Building Integrated Solar Thermal Systems. Design and Applications Handbook

, Soteris Kalogirou

Research output: Book/ReportBook

47 Downloads (Pure)

Abstract

The Renewable Energy Framework Directive sets a target of 20% for renewables by 2020. Buildings
account for 40% of the total primary energy requirements in the EU and are responsible for 30% of
greenhouse gas emissions. Therefore, developing effective energy alternatives for buildings is
imperative. Energy in buildings is used primarily for heating and cooling and for the provision of hot
water. One way to reduce the dependence on fossil fuels is by the use of renewable energy sources and
systems. The benefits of solar thermal systems are well known but one area of concern has been their
integration. Most solar collecting components are mounted on building roofs with no attempt to
incorporate them into the building envelope. In many instances they are actually seen as a foreign
element of the building. Many architects, irrespective of the potential benefits, object to this use of
renewable energy systems (RES) due to this fact alone. It is therefore necessary to develop techniques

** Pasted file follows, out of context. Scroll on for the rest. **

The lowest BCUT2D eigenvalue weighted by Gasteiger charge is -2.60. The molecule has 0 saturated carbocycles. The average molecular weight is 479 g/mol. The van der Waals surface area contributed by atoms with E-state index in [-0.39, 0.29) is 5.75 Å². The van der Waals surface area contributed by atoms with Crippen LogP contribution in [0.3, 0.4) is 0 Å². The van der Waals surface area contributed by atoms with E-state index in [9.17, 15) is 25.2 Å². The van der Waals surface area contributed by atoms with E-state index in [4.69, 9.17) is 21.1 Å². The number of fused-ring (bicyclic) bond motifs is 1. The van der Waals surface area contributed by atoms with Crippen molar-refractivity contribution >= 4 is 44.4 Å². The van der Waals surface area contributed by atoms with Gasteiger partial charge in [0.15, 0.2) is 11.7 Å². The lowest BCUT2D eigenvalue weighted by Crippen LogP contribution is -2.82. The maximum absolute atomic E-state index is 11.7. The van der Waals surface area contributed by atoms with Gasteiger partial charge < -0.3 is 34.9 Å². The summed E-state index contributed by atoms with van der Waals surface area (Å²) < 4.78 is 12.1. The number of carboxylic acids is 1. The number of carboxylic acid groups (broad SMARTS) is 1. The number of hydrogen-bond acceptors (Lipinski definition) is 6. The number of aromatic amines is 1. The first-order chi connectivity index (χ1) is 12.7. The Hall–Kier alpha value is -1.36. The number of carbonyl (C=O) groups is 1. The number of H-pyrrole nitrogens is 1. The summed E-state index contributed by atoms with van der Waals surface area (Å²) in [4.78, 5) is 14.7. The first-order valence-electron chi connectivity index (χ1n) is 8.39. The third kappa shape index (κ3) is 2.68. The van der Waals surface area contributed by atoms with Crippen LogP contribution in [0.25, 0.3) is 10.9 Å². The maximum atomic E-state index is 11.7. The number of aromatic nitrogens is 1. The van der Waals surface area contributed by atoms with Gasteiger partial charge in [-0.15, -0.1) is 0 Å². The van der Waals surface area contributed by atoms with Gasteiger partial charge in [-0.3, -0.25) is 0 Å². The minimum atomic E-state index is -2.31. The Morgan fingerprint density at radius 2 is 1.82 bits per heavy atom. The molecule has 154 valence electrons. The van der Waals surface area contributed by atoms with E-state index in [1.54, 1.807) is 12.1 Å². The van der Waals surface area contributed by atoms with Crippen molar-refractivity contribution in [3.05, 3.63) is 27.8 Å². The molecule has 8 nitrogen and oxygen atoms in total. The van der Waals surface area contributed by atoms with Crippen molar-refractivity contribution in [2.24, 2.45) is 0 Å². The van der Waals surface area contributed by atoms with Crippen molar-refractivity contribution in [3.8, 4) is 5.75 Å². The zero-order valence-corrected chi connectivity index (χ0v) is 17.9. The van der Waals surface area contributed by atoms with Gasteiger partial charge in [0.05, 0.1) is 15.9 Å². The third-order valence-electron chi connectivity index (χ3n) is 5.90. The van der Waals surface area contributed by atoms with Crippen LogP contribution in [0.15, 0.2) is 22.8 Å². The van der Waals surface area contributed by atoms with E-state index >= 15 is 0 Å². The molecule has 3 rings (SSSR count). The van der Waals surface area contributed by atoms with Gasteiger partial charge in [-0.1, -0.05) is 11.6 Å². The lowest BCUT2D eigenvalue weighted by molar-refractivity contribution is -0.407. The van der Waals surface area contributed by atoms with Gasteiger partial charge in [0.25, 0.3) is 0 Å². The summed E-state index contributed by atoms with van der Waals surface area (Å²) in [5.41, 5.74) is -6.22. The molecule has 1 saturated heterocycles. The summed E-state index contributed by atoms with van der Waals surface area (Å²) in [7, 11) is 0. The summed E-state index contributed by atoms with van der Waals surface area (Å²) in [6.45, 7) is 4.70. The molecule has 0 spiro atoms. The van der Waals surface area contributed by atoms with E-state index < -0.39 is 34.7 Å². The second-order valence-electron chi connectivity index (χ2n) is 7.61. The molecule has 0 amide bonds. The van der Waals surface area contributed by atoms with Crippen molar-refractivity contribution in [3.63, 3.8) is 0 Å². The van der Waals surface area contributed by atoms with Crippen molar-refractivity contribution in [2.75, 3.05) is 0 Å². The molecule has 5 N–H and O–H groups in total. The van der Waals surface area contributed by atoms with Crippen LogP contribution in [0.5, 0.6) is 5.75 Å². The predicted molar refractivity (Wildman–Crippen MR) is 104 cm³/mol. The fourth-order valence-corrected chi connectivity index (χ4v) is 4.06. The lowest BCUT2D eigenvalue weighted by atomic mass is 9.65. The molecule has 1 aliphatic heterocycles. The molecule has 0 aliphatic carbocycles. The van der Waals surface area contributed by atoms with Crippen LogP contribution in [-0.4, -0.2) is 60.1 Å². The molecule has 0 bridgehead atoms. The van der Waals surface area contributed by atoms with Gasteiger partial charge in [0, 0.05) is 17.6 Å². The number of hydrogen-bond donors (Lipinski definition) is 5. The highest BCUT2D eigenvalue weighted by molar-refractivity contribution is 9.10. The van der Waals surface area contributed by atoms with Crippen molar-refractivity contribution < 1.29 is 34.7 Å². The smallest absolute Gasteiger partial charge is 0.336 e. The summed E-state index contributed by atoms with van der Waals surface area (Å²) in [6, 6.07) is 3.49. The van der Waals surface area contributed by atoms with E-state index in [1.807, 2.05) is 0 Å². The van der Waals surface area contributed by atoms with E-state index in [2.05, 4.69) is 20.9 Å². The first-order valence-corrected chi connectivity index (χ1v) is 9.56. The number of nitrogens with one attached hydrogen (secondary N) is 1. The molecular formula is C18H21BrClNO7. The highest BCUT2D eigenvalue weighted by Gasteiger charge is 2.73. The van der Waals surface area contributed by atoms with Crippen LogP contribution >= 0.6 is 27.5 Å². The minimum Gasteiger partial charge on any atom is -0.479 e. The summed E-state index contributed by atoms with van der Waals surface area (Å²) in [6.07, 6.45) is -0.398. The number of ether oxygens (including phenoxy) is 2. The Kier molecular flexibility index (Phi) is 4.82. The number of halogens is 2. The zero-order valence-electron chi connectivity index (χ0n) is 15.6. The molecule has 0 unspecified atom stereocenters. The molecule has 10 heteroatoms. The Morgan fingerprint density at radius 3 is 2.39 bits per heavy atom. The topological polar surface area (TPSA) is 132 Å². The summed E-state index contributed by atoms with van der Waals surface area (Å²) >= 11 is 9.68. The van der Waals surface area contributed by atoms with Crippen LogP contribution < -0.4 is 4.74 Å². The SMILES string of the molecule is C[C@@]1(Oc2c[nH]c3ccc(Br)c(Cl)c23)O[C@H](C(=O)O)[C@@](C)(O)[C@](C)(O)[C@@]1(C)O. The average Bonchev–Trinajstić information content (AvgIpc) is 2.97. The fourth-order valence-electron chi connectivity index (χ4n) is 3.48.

that better integrate solar collectors within the building envelope and/or structures which should be
done in a way that blends into the aesthetic appearance and form of the building architecture in the
most cost effective way.
The Energy Performance of Buildings Directive (EPBD) requires that RES are actively promoted in
offsetting conventional fossil fuel use in buildings. A better appreciation of solar thermal system (STS)
integration will directly support this objective, leading to an increased uptake in the application of
renewables in buildings. This uptake of RES in buildings is expected to rise dramatically in the next few
years. This is further augmented by a recast of the Directive which specifies that the buildings in the EU
should be nearly zero energy consumption (residential and commercial buildings by the year 2020 and
public buildings by 2018, respectively). Meeting building thermal loads will be primarily achieved
through an extensive use of renewables, following standard building energy saving measures, such as
good insulation or advanced glazing systems. Solar thermal systems are expected to take a leading role
in providing the thermal energy needs, as they can contribute directly to the building heating, cooling
and domestic hot water requirements.
A solar thermal system (STS) is considered to be building integrated, if a component (in most cases the
collector) is a prerequisite for the integrity of the building’s functionality. If the building integrated STS is
dismounted, dismounting includes or affects the adjacent building component which will have to be
replaced partly or totally by a conventional/appropriate building component. This applies mostly to the
case of structurally bonded modules but applies as well to other cases, such as replacing with BISTS one
of the walls in a double wall façade.